AstraZeneca PLC Sues Former Exec After GlaxoSmithKline Poaches Him Away to Run Its Largest Business

Published: May 18, 2017

AstraZeneca Sues Former Exec After GlaxoSmithKline Poaches Him Away to Run Its Largest Business May 16, 2017
By Alex Keown, Breaking News Staff

LONDON – Four months after Luke Miels was hired away by GlaxoSmithKline , AstraZeneca has filed a lawsuit claiming Miels is in violation of his employee contract.

On Monday, Bloomberg first reported the lawsuit filed by AstraZeneca on May 10. AstraZeneca did not disclose to Bloomberg how Miels is in violation of his employee agreement, but the company told Bloomberg that he should be required to “abide by the terms of his contract.”

Miels was hired by GSK in January to replace Abbas Hussain, the global head of GSK’s pharmaceuticals. Miels was the first big hire by new GSK Chief Executive Officer Emma Walmsley, who took over the company helm from Sir Andrew Witty. Although he was hired in January, Miels has not yet assumed his new duties with GSK. During a call with investors last month, Walmsley said the company was still in talks with AstraZeneca and hoped to onboard him soon, Bloomberg reported. Currently Miels is on gardening leave.

“Luke is a very talented individual that we’ve appointed to lead our pharmaceuticals business,” GSK said in a statement on Monday, as reported by Bloomberg. “We look forward to welcoming him to GSK in due course.”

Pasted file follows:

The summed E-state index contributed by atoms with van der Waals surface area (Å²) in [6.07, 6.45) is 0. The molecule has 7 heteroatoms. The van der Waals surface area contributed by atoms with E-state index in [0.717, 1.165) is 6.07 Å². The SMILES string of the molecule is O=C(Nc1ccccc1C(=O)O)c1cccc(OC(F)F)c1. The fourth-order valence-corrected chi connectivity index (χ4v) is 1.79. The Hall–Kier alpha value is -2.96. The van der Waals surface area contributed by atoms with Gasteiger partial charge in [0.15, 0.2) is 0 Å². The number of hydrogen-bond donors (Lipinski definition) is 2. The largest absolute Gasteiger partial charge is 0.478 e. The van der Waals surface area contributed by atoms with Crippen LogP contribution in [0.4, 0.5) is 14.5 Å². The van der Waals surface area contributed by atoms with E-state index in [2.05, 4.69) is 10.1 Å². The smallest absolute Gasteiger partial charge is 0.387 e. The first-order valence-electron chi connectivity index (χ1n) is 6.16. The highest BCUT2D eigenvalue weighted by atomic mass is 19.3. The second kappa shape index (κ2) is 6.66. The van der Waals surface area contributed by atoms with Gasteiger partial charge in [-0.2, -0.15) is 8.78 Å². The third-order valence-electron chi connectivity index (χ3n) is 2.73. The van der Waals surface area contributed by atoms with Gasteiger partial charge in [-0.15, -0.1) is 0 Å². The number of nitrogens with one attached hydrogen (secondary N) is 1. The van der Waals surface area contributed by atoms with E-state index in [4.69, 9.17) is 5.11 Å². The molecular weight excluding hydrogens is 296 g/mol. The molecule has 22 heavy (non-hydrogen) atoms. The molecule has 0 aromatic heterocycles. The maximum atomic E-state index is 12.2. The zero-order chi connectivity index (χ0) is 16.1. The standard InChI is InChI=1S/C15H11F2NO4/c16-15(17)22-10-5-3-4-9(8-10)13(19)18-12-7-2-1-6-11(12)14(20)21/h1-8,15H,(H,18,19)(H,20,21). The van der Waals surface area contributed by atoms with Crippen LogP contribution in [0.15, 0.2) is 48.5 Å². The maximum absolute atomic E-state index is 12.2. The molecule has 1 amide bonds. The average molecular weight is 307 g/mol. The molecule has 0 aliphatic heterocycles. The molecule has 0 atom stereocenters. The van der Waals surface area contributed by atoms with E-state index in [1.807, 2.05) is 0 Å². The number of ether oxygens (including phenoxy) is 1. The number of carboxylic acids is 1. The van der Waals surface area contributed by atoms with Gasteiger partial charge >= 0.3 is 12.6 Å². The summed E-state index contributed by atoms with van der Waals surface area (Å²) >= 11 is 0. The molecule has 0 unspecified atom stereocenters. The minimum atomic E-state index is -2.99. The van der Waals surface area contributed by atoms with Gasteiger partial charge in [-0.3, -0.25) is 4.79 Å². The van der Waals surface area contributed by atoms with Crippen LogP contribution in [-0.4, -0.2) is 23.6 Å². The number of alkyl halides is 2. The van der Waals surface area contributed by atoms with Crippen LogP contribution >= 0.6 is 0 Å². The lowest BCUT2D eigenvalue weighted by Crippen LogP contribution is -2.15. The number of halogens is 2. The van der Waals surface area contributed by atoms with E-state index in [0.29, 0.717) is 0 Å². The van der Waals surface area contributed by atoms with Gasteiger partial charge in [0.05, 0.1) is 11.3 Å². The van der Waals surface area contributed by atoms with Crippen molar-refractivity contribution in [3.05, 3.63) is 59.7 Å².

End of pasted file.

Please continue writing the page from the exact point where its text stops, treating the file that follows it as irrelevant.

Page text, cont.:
While at AstraZeneca, Miels was head of Global Product & Portfolio Strategy, Business Development & Licensing, Corporate Affairs, Global Medical Affairs, as well as Pricing and Market Access.

Since taking over at GSK, Walmsley has been focused on shaping the future of the company’s pharmaceutical business. In April, Walmsley pledged to focus on growing the company’s pharmaceutical business, which includes “making the right choices to develop our pharma pipeline, which is promising but unproven,” Bloomberg reported in April.

And there is certainly work to do. GSK is facing loss of revenue now that a generic of its asthma drug Advair has hit the market. Analysts predict GSK earnings to show the challenges from the new generic version of the inhaler later this year. Some analysts have predicted Advair revenues could fall by as much as 50 percent. Advair has been projected to bring in about $3.9 billion this year. The loss of Advair revenue was significant enough that in February the company reiterated a bleak economic forecast.

While GSK will see declining Advair revenues, the company is expected to see revenues from its HIV and meningitis drugs grow to nearly $7 billion.

As part of GSK’s efforts to grow its pipeline, earlier this month the company announced it was investing $139 million into a new Rockville, Mary. manufacturing site. The new facility will support the growth of its enlysta (belimumab) for adults with active, autoantibody-positive, systemic lupus erythematosus, GSK said.

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